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With Jim Sabatini

The Visitor

The Visitor
Richard Jenkins, Haaz Sleiman, Danai Gurira and Hiam Abbass

Rated: PG-13 for brief strong language
Reviewed by: Jim  
Release date: April 11, 2008 Released by: Overture Films

Tom McCarthy's follow-up to The Station Agent turns out to be quite a fit for longtime character actor Richard Jenkins (The Kingdom).

This tale of self-discovery does comment on U.S. immigration policies, but McCarthy knows how to make a low-budget effort work without too heavy political leanings. Unlike more charged, yet less successful pictures like Rendition.

Jenkins, perhaps best remembered for HBO's "Six Feet Under", and often catches the eye of directors like the Farrelly and Coen Brothers, is "sleepwalking" economics professor Walter Vale.

The early 60s bored man comes back to the Big Apple for a lecture at NYU finding his hardly occupied Manhattan flat not so vacant. It seems two immigrants, Tarek (Haaz Sleiman) and his sweetie Zainab (Danai Gurira), were taken into renting Walter's usually empty place.

Walter hasn't really absorbed the melting pot of life around him, and he collects his thoughts to allow the packed couple back to stay (at least for a while). Sleiman brings an outgoing nature to Tarek who serves as a moderator between a concerned Zainab and the more inward Walter.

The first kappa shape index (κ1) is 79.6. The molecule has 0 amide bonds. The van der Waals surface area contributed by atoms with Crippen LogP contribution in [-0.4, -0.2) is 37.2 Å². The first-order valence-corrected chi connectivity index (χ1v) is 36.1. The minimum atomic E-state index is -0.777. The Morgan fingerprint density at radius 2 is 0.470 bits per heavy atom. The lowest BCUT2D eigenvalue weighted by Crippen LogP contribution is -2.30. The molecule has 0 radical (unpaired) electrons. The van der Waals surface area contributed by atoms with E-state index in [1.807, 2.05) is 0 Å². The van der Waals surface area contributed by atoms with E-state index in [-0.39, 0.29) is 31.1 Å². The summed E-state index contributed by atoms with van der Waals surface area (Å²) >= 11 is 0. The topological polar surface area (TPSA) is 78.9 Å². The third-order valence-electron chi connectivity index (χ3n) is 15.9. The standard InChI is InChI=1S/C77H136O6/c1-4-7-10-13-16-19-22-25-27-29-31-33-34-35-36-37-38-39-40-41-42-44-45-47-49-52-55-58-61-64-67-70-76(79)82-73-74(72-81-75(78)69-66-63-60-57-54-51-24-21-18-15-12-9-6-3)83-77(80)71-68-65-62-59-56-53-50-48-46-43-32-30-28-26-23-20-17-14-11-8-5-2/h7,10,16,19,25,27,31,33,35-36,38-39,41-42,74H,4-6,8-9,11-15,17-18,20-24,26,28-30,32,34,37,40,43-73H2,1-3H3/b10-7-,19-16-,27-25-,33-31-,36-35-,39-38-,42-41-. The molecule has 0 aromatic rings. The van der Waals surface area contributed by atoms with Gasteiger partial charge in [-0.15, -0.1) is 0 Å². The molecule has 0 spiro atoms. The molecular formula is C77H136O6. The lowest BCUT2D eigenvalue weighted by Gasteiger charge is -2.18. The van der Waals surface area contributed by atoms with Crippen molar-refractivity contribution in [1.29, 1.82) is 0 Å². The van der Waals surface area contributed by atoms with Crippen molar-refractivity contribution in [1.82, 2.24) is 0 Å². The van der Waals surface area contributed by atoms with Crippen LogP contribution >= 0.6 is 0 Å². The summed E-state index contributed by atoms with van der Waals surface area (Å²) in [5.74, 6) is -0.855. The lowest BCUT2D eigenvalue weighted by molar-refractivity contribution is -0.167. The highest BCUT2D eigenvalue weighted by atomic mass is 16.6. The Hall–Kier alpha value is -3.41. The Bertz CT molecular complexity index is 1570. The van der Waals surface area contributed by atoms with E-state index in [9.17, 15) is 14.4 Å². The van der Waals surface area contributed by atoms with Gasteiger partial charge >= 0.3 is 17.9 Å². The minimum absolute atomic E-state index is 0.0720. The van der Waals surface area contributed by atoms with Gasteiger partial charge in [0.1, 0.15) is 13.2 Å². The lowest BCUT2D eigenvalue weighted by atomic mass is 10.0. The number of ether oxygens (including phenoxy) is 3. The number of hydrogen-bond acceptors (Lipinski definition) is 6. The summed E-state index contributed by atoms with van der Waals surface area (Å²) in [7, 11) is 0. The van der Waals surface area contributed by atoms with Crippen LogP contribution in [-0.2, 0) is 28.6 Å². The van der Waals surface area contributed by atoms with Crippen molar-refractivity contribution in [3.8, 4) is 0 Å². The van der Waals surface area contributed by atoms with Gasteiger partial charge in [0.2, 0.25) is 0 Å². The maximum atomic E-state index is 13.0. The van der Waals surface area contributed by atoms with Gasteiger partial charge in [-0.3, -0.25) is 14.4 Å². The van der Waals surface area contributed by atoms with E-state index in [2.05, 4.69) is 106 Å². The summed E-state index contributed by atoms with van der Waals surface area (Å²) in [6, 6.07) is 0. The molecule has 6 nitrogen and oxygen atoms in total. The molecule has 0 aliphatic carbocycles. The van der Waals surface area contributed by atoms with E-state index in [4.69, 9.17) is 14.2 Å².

The widower isn't getting much out of his academic career so The Visitor gains much admiration from his adjustment to real life. One engaging moment is Walter's eavesdropping of Tarek drumming, and Walter takes a liking to what his new guest does so well. So much so, that both eventually pair up at a Central Park drum circle. Who would have thought Walter would have felt so comfortable with a t-shirt and bandana on?

At this point the internalization of Walter has been made so vivid by Jenkins, that his character has to contend with Homeland Security once the undocumented Tarek is yanked from the outside world.

Tarek's mother, Mouna, well acted by Hiam Abbass, is able to reach him, and develops a tentative, yet sweet relationship to Walter, his only chance to return and embrace his passion for life and his heritage.

Maybe McCarthy could have been more selective in some of his shots obviously in favor of what America was founded on, yet there's a nice positive, humanistic trend that isn't hardly diminished. Even when the concluding scenes in an airport and subway station don't quite click, there's Jenkins doing something so full of life that goes to show that a second act isn't out of the realm of possibility at any age.

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A Top Ten for 2008
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